Georgia voters weren’t given the chance to make their voices heard two years ago when their legislators voted to change the state flag. They may get a chance, however, with Gov. Sonny Perdue now in office.
Perdue, Georgia’s first Republican governor in 130 years, appealed to rural white voters while campaigning by promising such a referendum, the New York Times reported. And now that he is in office, Perdue is ready to raise the flag issue again.
A flag vote “is the only way Georgia can move on,” Perdue told the Times. “It’s like a family secret. The only way to heal this is with the sunshine of coming together and dealing with it in a very forthright approach. That’s why I committed to a referendum.”
The problem, analysts fear, is that it is likely that voters would want to return to flying the old state flag, which displayed a prominent Confederate cross.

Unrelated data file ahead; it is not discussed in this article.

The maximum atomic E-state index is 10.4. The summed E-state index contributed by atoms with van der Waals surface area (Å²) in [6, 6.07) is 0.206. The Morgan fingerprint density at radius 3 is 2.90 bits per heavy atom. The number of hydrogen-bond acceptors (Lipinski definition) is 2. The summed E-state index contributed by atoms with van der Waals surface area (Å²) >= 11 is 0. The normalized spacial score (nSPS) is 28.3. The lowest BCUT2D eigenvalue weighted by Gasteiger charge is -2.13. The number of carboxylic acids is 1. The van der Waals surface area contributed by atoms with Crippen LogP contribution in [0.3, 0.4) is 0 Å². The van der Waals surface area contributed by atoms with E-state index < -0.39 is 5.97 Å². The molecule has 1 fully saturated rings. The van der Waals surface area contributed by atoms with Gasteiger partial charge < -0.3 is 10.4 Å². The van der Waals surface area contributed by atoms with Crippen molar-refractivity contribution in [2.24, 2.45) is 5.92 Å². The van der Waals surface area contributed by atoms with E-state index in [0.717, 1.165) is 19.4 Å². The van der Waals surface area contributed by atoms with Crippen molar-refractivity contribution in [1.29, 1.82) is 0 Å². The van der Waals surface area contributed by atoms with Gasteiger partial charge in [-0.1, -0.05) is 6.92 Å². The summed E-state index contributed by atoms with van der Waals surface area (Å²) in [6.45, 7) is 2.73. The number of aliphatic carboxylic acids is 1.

“If the Confederate battle flag rises again above Georgia, it would be the first time since the civil rights movement that a Southern state has resurrected a symbol so painful to many,” read the Times article. “Some here say it could also crush the already-wobbly economy of Atlanta, the South’s most prosperous city.”
Whether they want to fly the old state flag or not, many taxpayers aren’t willing to foot the bill for the referendum.
In DeKalb County alone, election officials said the referendum could cost taxpayers $400,000.
All 29 of DeKalb County’s lawmakers in the House and Senate oppose the referendum, the Atlanta Journal-Constitution reported.
The referendum would be non-binding. Enabling voters to have a final say on the flag issue would require a constitutional amendment and could take several years to get to the polls, according to the Journal-Constitution.
The earliest the referendum could be scheduled is Nov. 4, when cities hold their municipal elections.
Jodi Mathews is BCE’s communications director.